Hey, micromanager! How do you like this new remote structure?
It’s only Week Two.
Your team works from home.
The projects are still the same. (Well, maybe not entirely.)
What’s changed though is how much oversight you have on your team. And you are struggling with that, aren’t you?
You set up recurring online meetings. You share status updates, chitchat about the virus, meet the pets, and hear the kids playing in the background.
But at the end of the call, when the videos go off, and your kitchen office is quiet again, you sense that something is not right. Like something is out of your control.
Feel that? Do you know what that is?
It’s withdrawals from micromanagement.
Your team being out of sight, you feel like a fish out of water. That’s because you are a micromanager.
Look, I know this is a habit that’s hard to break. You might say that you are a “control freak” or that you just like to keep an eye on your team, but those are poor excuses.
First, know that micromanaging affects your team’s morale because it sets a tone of mistrust—and it thereby limits your team’s capacity to grow.
Also, it distracts you from focusing on more essential matters that fall within your areas of excellence. What a loss!
So, for the sake of work relationships and your team, this would be a good time to change.
Here are a few ways to deal with this:
I hope this doesn’t surprise you, but unless you develop an awareness of why you micromanage and understand where this is coming from, you won’t make much progress.
From coaching clients, I have learned that, most often, this stems from insecurity.
Relax, I’m not saying you are an insecure person, only that you might be afraid it will reflect poorly on you if your team doesn’t do something exactly the way you would do it.
Or you might be worried that you’ll look out of touch if you don’t immerse yourself in the details.
So, you tend to overcompensate.
Here is an important point to remember though:
Your projects, products, etc. are not YOU!
If a project fails, it doesn’t mean YOU are a failure. If you let go of this false equation, you can relax, adjust, correct, coach, mentor, and delegate.
Keep that in mind, and it’ll be a big step forward in dealing with your addiction.
For both new and experienced leaders, it can be a significant management challenge to learn how to delegate appropriately.
A good manager knows how to train and delegate.
But you’ll have a hard time doing that if you’re taking on everything—regardless of how important the task.
Determine what work is critical for you by focusing on your areas of excellence. That should be no more than 3 to 5 tasks. Delegate the rest.
Assume the role of facilitator rather than a taskmaster. Let your team know they can come to you with problems or questions.
And demonstrate that you trust them by sharing what is important to you and why.
This brings me to my next point.
Let them know how you work and what matters to you
Once you’ve done some self-reflection and realized you are a micromanager (and going through withdrawals,) be honest with them.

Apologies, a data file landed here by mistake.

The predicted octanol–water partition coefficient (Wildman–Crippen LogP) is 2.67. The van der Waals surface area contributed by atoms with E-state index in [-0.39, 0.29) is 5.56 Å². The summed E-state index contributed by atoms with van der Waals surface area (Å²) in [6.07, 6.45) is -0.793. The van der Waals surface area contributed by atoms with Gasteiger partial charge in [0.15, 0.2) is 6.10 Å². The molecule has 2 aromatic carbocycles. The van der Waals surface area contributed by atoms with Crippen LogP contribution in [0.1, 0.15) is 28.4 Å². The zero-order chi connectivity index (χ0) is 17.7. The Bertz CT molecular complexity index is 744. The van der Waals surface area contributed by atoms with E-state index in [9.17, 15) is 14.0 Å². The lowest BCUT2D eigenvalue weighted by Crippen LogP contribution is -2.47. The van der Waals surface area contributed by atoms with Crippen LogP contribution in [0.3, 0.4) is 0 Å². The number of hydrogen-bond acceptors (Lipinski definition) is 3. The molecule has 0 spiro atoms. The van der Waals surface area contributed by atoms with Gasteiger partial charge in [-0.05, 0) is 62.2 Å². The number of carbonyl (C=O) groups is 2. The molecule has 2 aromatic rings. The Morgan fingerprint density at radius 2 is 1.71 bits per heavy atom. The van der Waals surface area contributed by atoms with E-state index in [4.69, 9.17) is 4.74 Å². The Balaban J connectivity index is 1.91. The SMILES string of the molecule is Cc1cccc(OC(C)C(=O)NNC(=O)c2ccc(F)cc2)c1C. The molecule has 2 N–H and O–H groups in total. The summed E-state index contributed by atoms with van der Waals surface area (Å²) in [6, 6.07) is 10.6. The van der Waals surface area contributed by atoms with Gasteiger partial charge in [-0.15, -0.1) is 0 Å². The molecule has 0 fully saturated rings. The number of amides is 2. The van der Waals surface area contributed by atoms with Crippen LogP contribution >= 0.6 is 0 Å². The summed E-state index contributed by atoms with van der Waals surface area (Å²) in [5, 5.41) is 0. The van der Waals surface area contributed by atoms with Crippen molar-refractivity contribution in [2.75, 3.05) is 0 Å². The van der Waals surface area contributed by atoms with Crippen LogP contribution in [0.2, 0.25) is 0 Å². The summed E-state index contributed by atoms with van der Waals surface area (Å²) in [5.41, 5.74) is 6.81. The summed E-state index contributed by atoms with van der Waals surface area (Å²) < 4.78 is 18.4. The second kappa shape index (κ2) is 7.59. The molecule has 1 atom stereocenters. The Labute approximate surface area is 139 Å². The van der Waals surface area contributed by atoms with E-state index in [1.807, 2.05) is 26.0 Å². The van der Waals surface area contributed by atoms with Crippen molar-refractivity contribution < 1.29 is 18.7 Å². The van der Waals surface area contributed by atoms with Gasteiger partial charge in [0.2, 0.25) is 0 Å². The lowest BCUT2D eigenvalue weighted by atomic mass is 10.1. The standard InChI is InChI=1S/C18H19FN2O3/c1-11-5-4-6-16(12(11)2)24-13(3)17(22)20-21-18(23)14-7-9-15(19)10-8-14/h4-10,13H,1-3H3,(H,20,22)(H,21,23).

Have a conversation about the things that matter to you—the things that they’ll need to seek your guidance and approval on—so your direct reports can get ahead of your anxiety.
Tell them how you’d like to be in the loop and how often they should provide updates.
Be explicit about the level of detail you want to know, and prepare yourself to reduce it as you build trust.
This will ensure you won’t relapse and fall back into your old micromanaging habits.
Remember, this is not about demanding to accommodate your controlling style, but instead to help you eliminate it over time.
Next, ask your team how they want to be managed
A confident leader will overcome micromanaging employees by seeking their input.
Simply ask, “How often would you like me to check in?” or “How would you like me to hold you accountable?”
This will let you understand how to manage different employees.
After you’ve heard from them. Don’t be stubborn, and change your ways to accommodate their demands. But if they fall through on their commitments, …
First, what needs to happen here is that you acknowledge this is a growth opportunity for the person and tell them that you know in your heart of hearts he or she will rise to the challenge.
Don’t just say it, believe it and mean it.
Now you can coach and empower them to achieve the task and do it on their own.
You know that monitoring every single step they take will burn you. Realistically, how long would you want to continue doing this?
And yes, it’ll require that you shut your brain from wanting to fix everything for them. Build patience and step back as you build trust and show faith in them.
Allow them to learn from failure and openly discuss lessons learned.
Finally, gently get out of the way
Fighting your micromanaging impulses might be hard at first, so pull back slowly.
You, as well, need to get comfortable with this. You can do a test run on a project that is a bit less urgent and give your team full accountability to see how it goes.
It’s quite possible they will surprise you with a better way to do it. So, step back for a while and see how well the team does when you’re out of the way.
There may be a few failures as they learn to step up, but less interference will ultimately lead to better performance with greater accountability.
I tell you, depending on how you look at it, this whole new remote setup could be a blessing to you, your team, and your organization.
So, don’t miss this opportunity to become a better manager.
And one last thing. If someone forwarded this post to you, stay humble, and pay attention.
They could be telling you something you need to know.
Happy remote managing!
Roberto Giannicola - Coach & Facilitator - www.giannicola.com